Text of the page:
International Association for Cryptologic Research

Bridge Tournament Deals

Bridge tournaments have been using computer-generated deals for many years. The deals are printed on sheets of paper, carried to the tournament site in sealed envelopes, and read by humans who hand-sort the physical cards. Unfortunately, there is a growing dissatisfaction with the process, partly because (a) the hand-generation algorithm is secret, and (b) sets of deals have been observed to recur.

A search for better methods is being coordinated by The Bridge World Magazine. I think the problem may interest some of IACR's members, so I'd like to act as a "synapse" between the two communities. Jeff Rubens has given us permission to reprint his recent editorial, which is attached below. It includes an email address ( for getting included in their discussions.

Matt Franklin

Reprinted from The Bridge World Magazine, Editorial, May 1999:

Humans: Unite!

Computers are messing up our tournaments, and that must stop.

In a previous Editorial, we complained about the laxity that more than once allowed the reuse of sets of machine-produced deals to wreak havoc on an American event. This affliction is worldwide: Repeat sessions turned up in a major Australian championship and in the 1997 World Junior Teams. And the reported sightings are only the ones we know about. Obviously, administrators are not coping with this problem and need help. Let's see that they get it.

We propose, will help to organize, and will act as a clearinghouse for a worldwide effort to produce a standard deal-generating procedure. If implemented with care, checked thoroughly, and adopted everywhere, such a method would have many significant advantages over the current approach, including:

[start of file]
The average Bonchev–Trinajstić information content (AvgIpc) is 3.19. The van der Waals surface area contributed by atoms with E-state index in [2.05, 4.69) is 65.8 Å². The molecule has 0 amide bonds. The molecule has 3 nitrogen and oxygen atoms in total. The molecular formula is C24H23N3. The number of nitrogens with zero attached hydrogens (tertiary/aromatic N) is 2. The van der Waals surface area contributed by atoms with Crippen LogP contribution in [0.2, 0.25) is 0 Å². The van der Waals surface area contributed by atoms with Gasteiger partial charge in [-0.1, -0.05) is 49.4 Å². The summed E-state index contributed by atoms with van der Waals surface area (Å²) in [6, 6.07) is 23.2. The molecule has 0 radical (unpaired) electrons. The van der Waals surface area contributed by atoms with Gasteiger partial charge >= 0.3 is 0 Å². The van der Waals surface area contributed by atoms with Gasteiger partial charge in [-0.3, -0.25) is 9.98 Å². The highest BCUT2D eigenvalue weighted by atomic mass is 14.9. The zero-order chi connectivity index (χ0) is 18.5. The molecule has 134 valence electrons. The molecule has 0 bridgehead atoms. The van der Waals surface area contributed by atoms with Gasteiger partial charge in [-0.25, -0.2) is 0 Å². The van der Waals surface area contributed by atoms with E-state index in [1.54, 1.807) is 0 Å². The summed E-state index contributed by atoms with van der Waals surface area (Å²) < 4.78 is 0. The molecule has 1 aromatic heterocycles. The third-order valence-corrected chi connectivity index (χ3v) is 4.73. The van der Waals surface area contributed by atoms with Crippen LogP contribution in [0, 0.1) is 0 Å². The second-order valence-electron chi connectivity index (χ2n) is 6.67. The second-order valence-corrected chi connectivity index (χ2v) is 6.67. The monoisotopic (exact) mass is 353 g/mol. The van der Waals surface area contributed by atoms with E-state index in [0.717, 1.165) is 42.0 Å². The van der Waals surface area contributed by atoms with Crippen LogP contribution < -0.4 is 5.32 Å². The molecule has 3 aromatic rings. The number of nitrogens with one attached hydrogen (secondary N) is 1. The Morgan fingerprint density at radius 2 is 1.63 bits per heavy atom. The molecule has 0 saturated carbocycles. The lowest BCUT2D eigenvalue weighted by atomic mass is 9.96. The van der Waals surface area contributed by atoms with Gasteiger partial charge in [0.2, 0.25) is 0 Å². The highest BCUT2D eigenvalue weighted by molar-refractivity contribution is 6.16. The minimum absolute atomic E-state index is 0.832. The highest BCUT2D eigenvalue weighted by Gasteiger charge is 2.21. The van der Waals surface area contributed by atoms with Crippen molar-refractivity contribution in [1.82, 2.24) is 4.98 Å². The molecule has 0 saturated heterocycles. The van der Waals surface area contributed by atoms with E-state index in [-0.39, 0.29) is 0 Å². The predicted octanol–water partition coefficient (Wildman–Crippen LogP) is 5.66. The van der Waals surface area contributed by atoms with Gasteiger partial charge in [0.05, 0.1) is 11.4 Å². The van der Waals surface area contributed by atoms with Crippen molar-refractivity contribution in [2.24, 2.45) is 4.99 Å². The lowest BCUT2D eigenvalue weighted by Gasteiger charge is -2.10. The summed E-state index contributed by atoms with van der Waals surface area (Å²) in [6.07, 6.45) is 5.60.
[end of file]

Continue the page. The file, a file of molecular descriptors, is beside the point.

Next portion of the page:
(1) Avoiding the unrecoverable disaster of players' recognizing the reappearance of an old set of deals.

(2) Facilitating the distribution of information. Organizers of multi-site events using duplicated boards could distribute the information needed to create the deals cheaply and quickly, reducing expenses and minimizing some security problems.

(3) Producing instantaneity. Enthusiasts everywhere could play the deals from a major event, such as a world or national championship, soon after (or even, with appropriate security at the tournament site, simultaneously with) the participants, then compare their results with the stars'. This capability could open a new avenue for increasing the popularity of bridge.

(4) Keystroking reduction. Less typing would be needed for the publication of deals on the Internet and in books that record the proceedings of major events.

(5) Eliminating accusations of rigging. Sponsors of events featuring duplicated boards at multiple sites are sometimes accused of editing the deal sets, perhaps of "giving ample opportunities to both North-South and East-West." Such manipulating, which changes the nature of the game, is the organizational equivalent of prearranged secret signals between partners; both behaviors should engender severe, permanent penalties. It is extremely difficult either to sustain or to defend such a charge. A good way to handle the situation is to make fixing as close to impossible as we can, eliminating both the act and the charges.